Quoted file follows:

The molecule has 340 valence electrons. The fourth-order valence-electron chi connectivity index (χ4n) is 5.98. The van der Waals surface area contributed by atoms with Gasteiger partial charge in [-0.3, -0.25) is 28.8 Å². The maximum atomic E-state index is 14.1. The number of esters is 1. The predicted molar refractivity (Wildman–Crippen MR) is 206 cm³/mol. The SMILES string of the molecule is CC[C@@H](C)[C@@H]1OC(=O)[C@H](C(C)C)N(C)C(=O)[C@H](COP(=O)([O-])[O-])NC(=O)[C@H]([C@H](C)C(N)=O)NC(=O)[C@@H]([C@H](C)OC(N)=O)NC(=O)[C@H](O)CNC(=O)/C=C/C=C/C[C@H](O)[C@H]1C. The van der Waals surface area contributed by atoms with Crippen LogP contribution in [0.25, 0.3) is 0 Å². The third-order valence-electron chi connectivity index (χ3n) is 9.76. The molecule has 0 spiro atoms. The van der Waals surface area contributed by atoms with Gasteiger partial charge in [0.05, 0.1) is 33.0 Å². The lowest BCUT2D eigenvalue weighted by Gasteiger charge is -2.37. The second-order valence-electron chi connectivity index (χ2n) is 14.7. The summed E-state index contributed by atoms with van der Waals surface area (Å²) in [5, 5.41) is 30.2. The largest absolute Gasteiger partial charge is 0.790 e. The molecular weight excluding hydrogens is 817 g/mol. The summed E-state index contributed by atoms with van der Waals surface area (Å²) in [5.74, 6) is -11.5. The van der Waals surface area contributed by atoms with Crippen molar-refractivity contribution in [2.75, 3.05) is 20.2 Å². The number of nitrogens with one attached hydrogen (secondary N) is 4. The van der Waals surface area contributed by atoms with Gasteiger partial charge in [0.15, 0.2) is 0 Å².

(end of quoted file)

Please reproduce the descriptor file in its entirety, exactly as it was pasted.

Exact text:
The molecule has 340 valence electrons. The fourth-order valence-electron chi connectivity index (χ4n) is 5.98. The van der Waals surface area contributed by atoms with Gasteiger partial charge in [-0.3, -0.25) is 28.8 Å². The maximum atomic E-state index is 14.1. The number of esters is 1. The predicted molar refractivity (Wildman–Crippen MR) is 206 cm³/mol. The SMILES string of the molecule is CC[C@@H](C)[C@@H]1OC(=O)[C@H](C(C)C)N(C)C(=O)[C@H](COP(=O)([O-])[O-])NC(=O)[C@H]([C@H](C)C(N)=O)NC(=O)[C@@H]([C@H](C)OC(N)=O)NC(=O)[C@H](O)CNC(=O)/C=C/C=C/C[C@H](O)[C@H]1C. The van der Waals surface area contributed by atoms with Crippen LogP contribution in [0.25, 0.3) is 0 Å². The third-order valence-electron chi connectivity index (χ3n) is 9.76. The molecule has 0 spiro atoms. The van der Waals surface area contributed by atoms with Gasteiger partial charge in [0.05, 0.1) is 33.0 Å². The lowest BCUT2D eigenvalue weighted by Gasteiger charge is -2.37. The second-order valence-electron chi connectivity index (χ2n) is 14.7. The summed E-state index contributed by atoms with van der Waals surface area (Å²) in [5, 5.41) is 30.2. The largest absolute Gasteiger partial charge is 0.790 e. The molecular weight excluding hydrogens is 817 g/mol. The summed E-state index contributed by atoms with van der Waals surface area (Å²) in [5.74, 6) is -11.5. The van der Waals surface area contributed by atoms with Crippen molar-refractivity contribution in [2.75, 3.05) is 20.2 Å². The number of nitrogens with one attached hydrogen (secondary N) is 4. The van der Waals surface area contributed by atoms with Gasteiger partial charge in [0.15, 0.2) is 0 Å².